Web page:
Practical Tips on Friendship

Categories: Friendship


Make your own list of the qualities you want to be as a friend, as well as those you want to see in a friend.

We can be a true friend to ourselves. We can fulfill the second greatest commandment: "Thou shalt love thy neighbour as thyself" (Matt 22:39). How do we do that?

  • We rid ourselves of biased, egotistical, prideful beliefs that actually hurt us more than they hurt others.
  • We treat ourselves well. We don't wrongly criticize, condemn, justify, or hurt ourselves. That does not mean that we don't acknowledge our weaknesses and work to improve them. But it means that we deal compassionately with ourselves, that we are gentle with ourselves -- as gentle as the Samaritan was with the wounded man binding up his wounds. We can bind up any of our own wounds.

We can be more like the Samaritan.

  • The Samaritan disregarded the race or religion of the wounded man. We can wipe away prejudicial barriers. This includes reaching out and being friendly to people who are not in our little group or "clique." We may find wonderful friendships we may have otherwise missed.
  • We can keep our eyes open to see who around us needs help. It may be physical, emotional, social, or academic help that is needed. People are crying out for help in so many different ways. Our smile, our hello, our compassion may give someone a reason to live. We may never know what people are struggling with or thinking.
  • We can be kind to someone who has treated us poorly. We can start the healing process because, as Jesus said, "If all you do is love the lovable, do you expect a bonus? Anybody can do that" (The Message Matt 5:46).

And we can see God as our Best Friend. Getting our relationship right with God will bless all of our other relationships. Let's be the friend we want to have. Let's be "Good Samaritans."

This exercise is for teens. A high school senior asked the following question: How do you make good friends? And when you do make friends, how do you know if you can trust them?

How would you answer the question? Now check it with Teen Time Director Marjorie Eddington's response. How is your answer similar? Different?

I put these questions to one of my high school classes of seniors who answered:

  • "Very carefully and slowly. People usually start out as acquaintances and then become better friends through shared experiences." When I asked them how they knew if they could trust someone, they explained:
  • "You learn about people by spending time with them. Usually they'll show themselves."

I also asked them if they'd ever gotten burned, and if so, what they had done about it. Many of them, both guys and girls, had gotten hurt.

  • One girl said that she is a type of person who automatically trusts people, which sometimes makes her vulnerable. But she's not concerned by that at all. It makes her stronger. She would rather trust than not trust. She is a happy person.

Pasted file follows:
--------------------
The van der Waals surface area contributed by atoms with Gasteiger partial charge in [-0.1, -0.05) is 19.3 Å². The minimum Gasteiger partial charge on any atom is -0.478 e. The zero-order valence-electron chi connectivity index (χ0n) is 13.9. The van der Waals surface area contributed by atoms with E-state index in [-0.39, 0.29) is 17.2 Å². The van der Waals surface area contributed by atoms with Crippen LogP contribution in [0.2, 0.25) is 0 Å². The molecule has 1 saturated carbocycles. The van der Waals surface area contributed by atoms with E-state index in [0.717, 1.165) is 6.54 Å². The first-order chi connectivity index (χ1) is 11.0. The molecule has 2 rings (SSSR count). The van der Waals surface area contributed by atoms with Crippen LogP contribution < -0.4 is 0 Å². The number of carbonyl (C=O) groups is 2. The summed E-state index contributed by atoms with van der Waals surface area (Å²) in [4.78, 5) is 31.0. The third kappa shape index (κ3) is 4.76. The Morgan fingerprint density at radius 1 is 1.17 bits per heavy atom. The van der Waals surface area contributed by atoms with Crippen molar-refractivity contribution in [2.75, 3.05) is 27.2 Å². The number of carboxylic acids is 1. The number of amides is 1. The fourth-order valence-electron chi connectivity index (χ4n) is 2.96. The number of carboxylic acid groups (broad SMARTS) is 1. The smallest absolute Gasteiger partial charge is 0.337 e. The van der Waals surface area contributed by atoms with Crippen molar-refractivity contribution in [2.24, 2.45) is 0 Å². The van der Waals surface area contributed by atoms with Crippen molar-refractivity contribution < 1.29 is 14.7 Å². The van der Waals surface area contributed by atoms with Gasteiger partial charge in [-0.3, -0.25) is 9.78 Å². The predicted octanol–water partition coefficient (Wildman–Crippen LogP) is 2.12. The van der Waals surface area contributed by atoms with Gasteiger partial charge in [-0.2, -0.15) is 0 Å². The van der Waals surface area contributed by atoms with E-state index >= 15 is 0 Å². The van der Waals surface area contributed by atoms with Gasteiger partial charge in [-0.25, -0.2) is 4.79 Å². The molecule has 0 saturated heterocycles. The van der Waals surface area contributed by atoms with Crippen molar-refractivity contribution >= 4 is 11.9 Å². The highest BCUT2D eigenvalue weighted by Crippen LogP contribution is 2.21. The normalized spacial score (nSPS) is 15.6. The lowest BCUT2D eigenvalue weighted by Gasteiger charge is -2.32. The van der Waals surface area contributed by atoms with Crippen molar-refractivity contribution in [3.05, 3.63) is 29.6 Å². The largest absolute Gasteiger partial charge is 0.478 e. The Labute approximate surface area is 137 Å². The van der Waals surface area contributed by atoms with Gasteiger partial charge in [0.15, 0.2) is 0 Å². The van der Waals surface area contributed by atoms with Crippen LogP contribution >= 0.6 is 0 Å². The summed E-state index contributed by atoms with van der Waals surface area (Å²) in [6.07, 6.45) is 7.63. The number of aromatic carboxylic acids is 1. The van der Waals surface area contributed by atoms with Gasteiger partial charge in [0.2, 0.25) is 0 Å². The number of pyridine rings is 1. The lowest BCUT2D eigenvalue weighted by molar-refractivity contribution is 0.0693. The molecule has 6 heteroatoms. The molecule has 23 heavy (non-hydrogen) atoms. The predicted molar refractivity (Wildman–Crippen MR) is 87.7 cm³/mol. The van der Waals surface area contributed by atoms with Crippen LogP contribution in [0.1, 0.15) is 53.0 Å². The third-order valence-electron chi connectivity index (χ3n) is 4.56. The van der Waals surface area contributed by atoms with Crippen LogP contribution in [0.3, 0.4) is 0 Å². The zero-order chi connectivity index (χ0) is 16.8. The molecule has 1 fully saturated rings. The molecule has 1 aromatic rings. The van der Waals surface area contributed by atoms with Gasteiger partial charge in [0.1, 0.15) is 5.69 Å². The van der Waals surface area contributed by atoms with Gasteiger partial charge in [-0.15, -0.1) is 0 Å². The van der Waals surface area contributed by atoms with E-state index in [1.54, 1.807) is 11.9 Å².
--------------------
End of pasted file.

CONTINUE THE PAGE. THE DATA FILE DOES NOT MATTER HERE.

• One girl said that she isn't friends any more with a person who hurt her. And that does happen.
  • Most agreed that they had learned something from the experience.

When I asked if they had a lot of good friends, their responses were telling:

  • Many had a lot of friends, but they had only a handful of very good friends.
  • "Good friends are hard to find. Friendships take a lot of work. And often friends come and go."

So how do we see friendship on a spiritual basis?

The Bible tells us: A man that hath friends must shew himself friendly: and there is a friend that sticketh closer than a brother. KJV Prov 18:24

To me, this suggests that in order to have good friends, we must be good friends. A previous Hot Topic on Friendship discusses this in more detail.

Eugene Peterson's translation of that same text reveals a different aspect:

Friends come and friends go,
but a true friend sticks by you like family.
The Message Prov 18:24

And another passage really helps to define true friendship:

Friends come and friends go,
but a true friend sticks by you like family.
The Message Prov 18:24

We certainly can't make friends if we stay holed up in our own world hoping that someone will reach out to us. If we really value friendship, then we will look for those who need a friend, and we will be that friend. This requires a little bit of risk-taking. A good friend of mine who is an actor, mime, and teacher has a saying that not only applies to the theatre, but also to life: "Risk and Reason." To progress, we must take risks, but we must accompany those risks with reason and common sense. And we can't forget prayer!

Prayer -- which really is listening to God's constant communication to us and striving to understand the power of His Love operating in our lives -- will help us see the goodness in ourselves and others. Just as we know the voices of our family members, so we can know the voice of God. We can hear God telling us what to do in each circumstance and with each person. Rather than trying to base a friendship on trust between humans, we can base our friendships on trust in God.

Trust in the Lord with all thine heart; and lean not unto thine own understanding. In all thy ways acknowledge him, and he shall direct thy paths. KJV Prov 3:5, 6

There's a reason why this proverb is so known and loved: it's comforting, and what it teaches works! If you open up your heart wholly to God (and not tell God what kind of a friend you want, when you want one, etc.), trusting His ability to give you everything you need, then you will find every single one of your needs fulfilled, including good, true friendships.